A few other favorites of the decade—far from exhaustive, but these select few stand out strongly for me)—in alphabetical order:

2046 (2004), Wong Kar-Wai: In the Mood for Love (2001) seems to be the more popular choice for Wong film of the decade, but I rather prefer this work, in all its grand ambition and passion.

Café Lumière (2003), Hou Hsiao-hsien: As much as I have love Flight of the Red Balloon (2008) and admire Three Times (2005), this Ozu-inspired, Japanese-language meditation on generational gaps and modern city life is probably this Taiwanese master's best of the decade.

Casino Royale (2006), Martin Campbell: A James Bond for our troubled times. Enthralling action with a welcome amount of character drama and a sneakily subversive finish; never has the sound of this iconic superspy saying his trademark "Bond. James Bond" felt so bitter.

Diary of the Dead (2007), George A. Romero: The legendary horror director crafted a cutting examination of technological responsibility in the YouTube age with this fifth entry of his Dead series.

I'm Not There (2007), Todd Haynes: Bob Dylan or no Bob Dylan, this postmodern deconstruction of a famous American artist's various public personages says more than most films I can think of in the '00s about an artist's responsibility to his public and the world at large. It's a question that is more relevant than ever now.

Inglourious Basterds (2009), Quentin Tarantino: Too soon? Maybe. Nevertheless, I'm convinced that this is Tarantino's best film of the decade, so onto the list it goes! As far as I'm concerned, he's only getting better (more mature?) as he gets older.

Inland Empire (2006), David Lynch: Lynch has two masterpieces to his credit this decade, Mulholland Drive (2001) being the other one (obviously). But I marginally prefer this one—if nothing else, for its more wildly experimental nature, its fascinating use of (consumer-grade) digital video and Laura Dern's astonishing force-of-nature performance pulling us through Lynch's grandiose labyrinth of feverish visions.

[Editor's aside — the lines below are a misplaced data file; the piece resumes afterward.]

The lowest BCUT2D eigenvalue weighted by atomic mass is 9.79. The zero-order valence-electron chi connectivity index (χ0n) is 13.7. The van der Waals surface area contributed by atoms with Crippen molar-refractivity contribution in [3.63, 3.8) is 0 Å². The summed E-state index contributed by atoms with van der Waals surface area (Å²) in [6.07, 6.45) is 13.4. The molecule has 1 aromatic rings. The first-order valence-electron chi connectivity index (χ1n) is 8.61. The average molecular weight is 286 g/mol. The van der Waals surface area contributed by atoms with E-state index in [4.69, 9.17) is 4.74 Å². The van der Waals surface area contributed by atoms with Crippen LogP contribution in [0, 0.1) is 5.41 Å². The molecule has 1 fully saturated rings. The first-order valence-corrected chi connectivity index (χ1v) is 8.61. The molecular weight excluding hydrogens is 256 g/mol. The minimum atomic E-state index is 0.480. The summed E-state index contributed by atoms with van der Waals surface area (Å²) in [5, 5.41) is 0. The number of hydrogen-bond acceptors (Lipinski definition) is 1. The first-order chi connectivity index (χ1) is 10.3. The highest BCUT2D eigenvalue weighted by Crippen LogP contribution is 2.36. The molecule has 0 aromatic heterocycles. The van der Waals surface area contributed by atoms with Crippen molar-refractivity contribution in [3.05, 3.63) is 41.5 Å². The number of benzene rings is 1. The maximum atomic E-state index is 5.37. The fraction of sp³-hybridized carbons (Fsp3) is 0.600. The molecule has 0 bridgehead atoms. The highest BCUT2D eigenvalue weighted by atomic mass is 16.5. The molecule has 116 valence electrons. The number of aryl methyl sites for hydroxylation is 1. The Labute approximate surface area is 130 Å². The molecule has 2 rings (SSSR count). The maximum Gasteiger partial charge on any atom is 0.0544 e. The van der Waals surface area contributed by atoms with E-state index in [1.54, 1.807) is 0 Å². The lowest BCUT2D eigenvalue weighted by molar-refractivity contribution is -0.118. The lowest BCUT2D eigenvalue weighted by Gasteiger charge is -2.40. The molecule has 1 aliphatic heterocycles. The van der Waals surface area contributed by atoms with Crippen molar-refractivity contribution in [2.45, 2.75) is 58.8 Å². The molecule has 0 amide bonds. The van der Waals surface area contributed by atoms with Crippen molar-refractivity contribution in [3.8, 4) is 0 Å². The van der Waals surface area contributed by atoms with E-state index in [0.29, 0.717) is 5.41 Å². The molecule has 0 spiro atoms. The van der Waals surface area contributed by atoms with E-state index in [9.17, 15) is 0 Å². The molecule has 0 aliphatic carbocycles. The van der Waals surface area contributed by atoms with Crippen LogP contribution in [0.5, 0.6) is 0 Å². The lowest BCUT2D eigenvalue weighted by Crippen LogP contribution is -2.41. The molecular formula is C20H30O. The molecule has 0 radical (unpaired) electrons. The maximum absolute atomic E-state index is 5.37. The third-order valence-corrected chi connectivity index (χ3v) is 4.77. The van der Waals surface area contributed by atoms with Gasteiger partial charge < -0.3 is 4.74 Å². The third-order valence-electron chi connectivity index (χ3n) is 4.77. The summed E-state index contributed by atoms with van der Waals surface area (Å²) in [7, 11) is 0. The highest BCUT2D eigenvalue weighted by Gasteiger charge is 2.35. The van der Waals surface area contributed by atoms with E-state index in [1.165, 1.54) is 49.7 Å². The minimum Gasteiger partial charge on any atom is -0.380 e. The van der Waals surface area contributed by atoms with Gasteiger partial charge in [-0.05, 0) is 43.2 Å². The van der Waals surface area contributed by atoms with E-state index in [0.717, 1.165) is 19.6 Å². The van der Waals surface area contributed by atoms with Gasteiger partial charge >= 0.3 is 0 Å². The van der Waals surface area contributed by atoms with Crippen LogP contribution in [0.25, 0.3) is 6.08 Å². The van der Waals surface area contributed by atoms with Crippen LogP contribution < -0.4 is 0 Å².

The Man Who Wasn't There (2001), Joel Coen: To my mind, this is still the Coens' masterpiece of the '00s, the film above all others that gives lie to the rather tiresome criticism of these artists as snickering hipsters. The depth of tragic feeling in this work of despairing existentialism is immense.

Profit Motive and the Whsipering Wind (2007), John Gianvito: Gianvito's beautiful hour-long documentary fashions an image-driven history of our nation, as inspired by Howard Zinn's A People's History of the United States, simply by focusing on the landmarks and tombstones marking key events. The result is not only formally and historically provocative, but viscerally revelatory, the kind of film that may well leave you more deeply aware of your surroundings. It's now available on DVD, for the many of you who I suspect have not even heard of this film.

Pulse (2001), Kiyoshi Kurosawa: The world has perhaps gotten much more used to the latest technologies, but Kurosawa's vision of technology and its resulting fear of disconnection as a source of eerie dread still resonates.

Ratatouille (2007), Brad Bird: WALL-E (2008) runs it close, but this is my favorite Pixar film of the decade, a beautiful celebration of the joys of art and art-making.

Regular Lovers (2005), Philippe Garrel: Garrel looks back at the high idealism that inspired the May '68 demonstrations in France, and then, in its second and third hours, vividly and methodically traces the draining away of said idealism. 

Sympathy for Mr. Vengeance (2002), Chan-wook Park: If it can be said that vengeance became a prominent theme in a lot of entertainment this decade, both in popular cinema and in art houses, then I would submit that this first installment in Park's much-debated "vengeance" trilogy—even more so than Oldboy (2003) and Lady Vengeance (2005)—reveals the futility of vengeance most devastatingly, through its cold-eyed Kubrickian perspective.

Syndromes and a Century (2006), Apichatpong Weerasethakul: This celebrated Thai auteur contrasts life from his parents' generation with modern life, and the visual contrasts he finds are endlessly fascinating. Above all, though, what remains is his curiosity and warm sense of humor.

Synecdoche, New York (2008), Charlie Kaufman: I sorely underrated this the first time around; it took me two viewings to fully appreciate the sheer ambition and scope of Kaufman's temporal and emotional mindbender, his most impressive effort of the decade. I would say more about it, but I think Roger Ebert, in arguably the finest review he's written in years, got most of it covered; Filmbrain, in two posts on his site, picked up the rest.

Zodiac (2007), David Fincher: Fincher's best film to date is a gripping exploration of a based-on-true-events quest for knowledge and a certainty that may never come. The chronicle of Robert Graysmith (Jake Gyllenhaal), David Toschi (Mark Ruffalo) and the rest is rendered in a crystal-clear digital video that, in its own way, mocks the obscured visions of his obsessive protagonists. I saw it again recently on a flight from Hong Kong to Japan, and, to my delight, this movie holds up remarkably well.

Blind spots of note: Jean-Luc Godard's In Praise of Love (2001) and Notre Musique (2004); Steven Spielberg's A.I.: Artificial Intelligence (2001); the aforementioned Yi Yi and 25th Hour; Béla Tarr's Werckmeister Harmonies (2001); Jonathan Caouette's Tarnation (2003); Ousmane Sembene's Moolaadé (2004); Richard Linklater's Before Sunset (2004); Tsai Ming-liang's The Wayward Cloud (2005); and many, many more. No use hiding my shortcomings, right?